Race workshops exacerbate the problem they seek to eliminate

Compulsory sessions are just an excuse for inaction, writes Sandra Xu


Be it the Civil Rights Movement, the recent conflict in Charlottesville, or the constant protest against the lack of ethnic representation in elite universities, problems of racial inequality and misrepresentation persistently plague our daily life.

The creation of so-called ‘race workshops’ has become a somewhat popular trend in universities (and, in our case, individual colleges) for raising awareness about equality and diversity as well as promoting understanding between people of different races.

Suggestions have even been put forward to make them mandatory, so that students could learn to reflect on their own biases and talk about race in an open and informal setting. At first blush, an idea with merit, and one which we could say would necessarily lead to transparency, understanding, and tolerance. However, on closer inspection, what does the existence of such workshops truly entail?

The issue of race is a sensitive one. So prone are we to employ words and expressions that might be mistaken for discrimination and abuse that it can pervade our every thought. Students of colour are already differentiated from others in regards to their backgrounds and cultures. The mere notion of race workshops further amplifies the problem, positioning them under a magnifying glass with the following message implicitly understanding that these students are different from ‘us’.

They have a special identity that makes it necessary for ‘us’ to understand them in a particular way. That’s why ‘we’ are taking the time to talk about ‘them’. Race workshops serve more to divide than unify, presupposing the differences in identities and placing an invisible label on students of colour that would later prove hard to remove.

Preconceived prejudices will not be thrown away. Instead new ones will arise. The fact that many of the workshops are set as a part of freshers’ week timetable serves to prise students apart from each other, even before the start of the course, by reminding them that they all come from different places.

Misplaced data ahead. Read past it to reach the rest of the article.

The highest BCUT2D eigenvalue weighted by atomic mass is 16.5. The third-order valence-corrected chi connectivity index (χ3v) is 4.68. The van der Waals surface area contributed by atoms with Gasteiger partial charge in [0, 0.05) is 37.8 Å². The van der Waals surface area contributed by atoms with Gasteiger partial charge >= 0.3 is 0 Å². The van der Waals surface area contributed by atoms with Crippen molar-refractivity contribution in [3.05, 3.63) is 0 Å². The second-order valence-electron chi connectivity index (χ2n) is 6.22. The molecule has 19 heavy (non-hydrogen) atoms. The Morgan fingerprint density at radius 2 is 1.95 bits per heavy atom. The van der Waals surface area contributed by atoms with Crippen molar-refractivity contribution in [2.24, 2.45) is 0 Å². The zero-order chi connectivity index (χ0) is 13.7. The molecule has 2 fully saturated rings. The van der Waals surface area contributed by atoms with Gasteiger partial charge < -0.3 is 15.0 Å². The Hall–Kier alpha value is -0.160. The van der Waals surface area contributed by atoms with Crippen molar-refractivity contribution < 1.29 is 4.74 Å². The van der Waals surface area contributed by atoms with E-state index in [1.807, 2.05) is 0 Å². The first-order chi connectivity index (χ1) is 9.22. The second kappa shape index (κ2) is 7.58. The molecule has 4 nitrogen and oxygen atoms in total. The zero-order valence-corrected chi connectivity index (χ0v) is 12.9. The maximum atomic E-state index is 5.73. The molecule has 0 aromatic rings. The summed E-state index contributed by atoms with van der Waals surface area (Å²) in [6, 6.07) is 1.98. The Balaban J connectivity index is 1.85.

On the other hand, the creation of workshops sends an implicit message that the University administration is taking an active part in raising awareness of racial inequality. In other words, because of the existence of race workshops, less responsibility needs to be taken for the actual integration of students of colour.

Though this is certainly far from the intention of creating such workshops, it does provide an excuse for the administration to wash its hands of the issues of racial diversity. As an international student myself, I have found it far more helpful talking to access officers such as the Junior Deans or international representatives than partaking in any official inductions on racial awareness or potential bias, when it comes to the issue of cultural integration.

The latter is simply neither the correct, nor the appropriate format. The problem of racial differences is an inveterate one. Differences in culture and disparities in values acquired through the formative years of one’s lifetime will not be easily dispelled within the course of several weeks or months. Assimilation and the breaking down of cultural barriers should be a gradual process accomplished through the frequent exchange of intellectual ideas, the pursuit of similar interests and passions as well as the discussion of common dreams and aspirations, not one that could be achieved through the attendance of infrequent race workshops.

The truth is, the more emphatic people are about the issue of race, the less likely it is that students of colour are treated equally. The whole concept of ‘race’ is already overly emphasised. What we need now is a de emphasis of the issue and, in turn, a putting of everyone on the same line. A more effective alternative would be to expand the creation of societies or weekly workshops that focus on the specific cultures of a particular region, such as the origins of Hindu art.

Through the universal media of art and music, students are more likely to be genuinely interested in and appreciative of the virtues of foreign cultures, and thus cultural exchanges and the increasing of diversity will be facilitated. After all, from wherever we originally come, whatever our secret passions or deep desires, we are all bound together by the ties of humanity, which transcend issues such as race.

University is a good place to start breaking down barriers, as we explore the world and endeavour to carve out our path to the future. Every experience we live through alters our outlook on life, every person we encounter reveals to us the diversity of humanity. Racial diversity is one of the many things that shall shed infinite light on our perceptions of the world, contributing to the formation of even our most basic opinions.

Thus, a truly efficient way that would enable us to understand the depths of other cultures should be devised in the place of race workshops.

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